The app is rather basic.You cannot, for example, use it to find music on local servers and start it playing (as you can with, for example, Cambridge Audio’s app). Asked about DLNA/UPnP support to play local computer files, a Braun engineer told us – rather contentiously – that “with the rise of streaming services, we see a significant drop in the ownership of private files….and consequently a diminishing demand for DLNA/ PnP”.
The Braun app’s main function is to set up your speaker, adjust bass/treble tone controls and discover how to connect sources -AirPlay 2 (for Apple junkies), Chromecast, Bluetooth or auxiliary input (a 3.5mm analogue jack on the rear panel, alongside Ethernet – an alternative to the onboard dual-band Wi-fi – and the mains feed). It’s a pity that no ARC-compatible HDMI or optical input have been included for improving TV sound.The app doesn’t however actually switch sources – Google Assistant, or the unit’s own controls, are required here. Connect the LE01 – in my case, via Ethernet – and then install the Braun app on your device, and it’s time to go! You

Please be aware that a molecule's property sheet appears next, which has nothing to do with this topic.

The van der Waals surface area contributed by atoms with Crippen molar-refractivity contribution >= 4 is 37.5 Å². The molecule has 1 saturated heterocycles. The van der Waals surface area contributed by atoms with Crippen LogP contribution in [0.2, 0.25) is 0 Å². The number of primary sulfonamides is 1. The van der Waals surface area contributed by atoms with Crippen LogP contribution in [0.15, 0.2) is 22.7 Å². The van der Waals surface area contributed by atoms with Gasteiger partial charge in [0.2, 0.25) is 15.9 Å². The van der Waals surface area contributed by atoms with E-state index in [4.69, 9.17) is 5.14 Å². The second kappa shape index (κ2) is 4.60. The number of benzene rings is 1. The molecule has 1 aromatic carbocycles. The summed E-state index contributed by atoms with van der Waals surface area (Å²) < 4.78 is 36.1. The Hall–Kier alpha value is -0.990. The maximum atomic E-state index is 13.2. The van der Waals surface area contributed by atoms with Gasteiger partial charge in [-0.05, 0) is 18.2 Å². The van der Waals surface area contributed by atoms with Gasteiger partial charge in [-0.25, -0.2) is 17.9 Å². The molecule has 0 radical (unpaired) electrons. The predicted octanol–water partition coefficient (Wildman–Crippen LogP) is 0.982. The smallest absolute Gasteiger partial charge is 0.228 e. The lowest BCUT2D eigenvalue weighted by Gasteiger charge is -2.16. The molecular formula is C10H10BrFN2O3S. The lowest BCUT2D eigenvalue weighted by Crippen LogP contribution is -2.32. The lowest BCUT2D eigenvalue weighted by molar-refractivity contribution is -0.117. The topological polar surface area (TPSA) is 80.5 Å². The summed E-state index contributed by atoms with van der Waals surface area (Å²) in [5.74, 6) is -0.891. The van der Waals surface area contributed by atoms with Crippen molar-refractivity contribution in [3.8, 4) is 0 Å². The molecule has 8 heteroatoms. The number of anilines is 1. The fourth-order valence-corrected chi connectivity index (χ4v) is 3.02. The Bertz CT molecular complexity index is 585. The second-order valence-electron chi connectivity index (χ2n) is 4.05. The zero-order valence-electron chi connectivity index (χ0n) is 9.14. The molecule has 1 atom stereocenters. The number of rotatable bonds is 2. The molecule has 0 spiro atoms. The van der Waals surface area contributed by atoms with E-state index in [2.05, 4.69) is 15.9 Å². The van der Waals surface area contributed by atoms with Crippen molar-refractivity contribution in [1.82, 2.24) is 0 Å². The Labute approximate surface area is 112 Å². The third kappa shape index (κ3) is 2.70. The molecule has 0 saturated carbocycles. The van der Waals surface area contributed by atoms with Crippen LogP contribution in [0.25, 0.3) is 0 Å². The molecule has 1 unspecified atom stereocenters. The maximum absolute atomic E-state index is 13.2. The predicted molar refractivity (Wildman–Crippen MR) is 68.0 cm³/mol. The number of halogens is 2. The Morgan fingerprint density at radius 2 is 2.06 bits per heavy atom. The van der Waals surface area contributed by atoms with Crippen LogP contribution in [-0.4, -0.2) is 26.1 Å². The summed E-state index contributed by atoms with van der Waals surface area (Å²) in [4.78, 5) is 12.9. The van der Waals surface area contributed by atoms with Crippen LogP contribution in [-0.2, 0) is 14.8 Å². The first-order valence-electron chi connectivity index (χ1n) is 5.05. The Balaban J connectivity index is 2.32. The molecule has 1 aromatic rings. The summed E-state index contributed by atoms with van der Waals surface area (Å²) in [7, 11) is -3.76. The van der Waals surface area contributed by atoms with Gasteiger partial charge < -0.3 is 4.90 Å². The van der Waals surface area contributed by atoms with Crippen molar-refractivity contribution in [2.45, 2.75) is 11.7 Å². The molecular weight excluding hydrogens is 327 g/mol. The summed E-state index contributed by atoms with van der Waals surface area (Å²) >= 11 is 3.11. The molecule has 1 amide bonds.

may however also need to install Google Home/Google Assistant, which controls and manages compatible home appliances (including this speaker, on account of its Chromecast compatibility).
To configure your LE01, you basically tell the app how it’s installed in your room by selecting a ‘placement profile’ – and Braun’s clever tech does the rest. These placement profiles, according to a Braun insider “adjust the DSP to allow for the physical effects of the environment…a good example is bass uplift”.The LE01 is itself stereo, but it can be partnered with a second one (a total outlay of more than two grand!) to reproduce a wider soundstage and imaging than is possible from a single box. Arrange them vertically, so they look more like conventional speakers, and tell the app what you’ve done. Each LE01 then reproduces one of the two stereo channels. Annoyingly, no meaningful instructions are provided. There’s a PDF ‘user guide’, but that’s merely a list of infuriating links to web pages.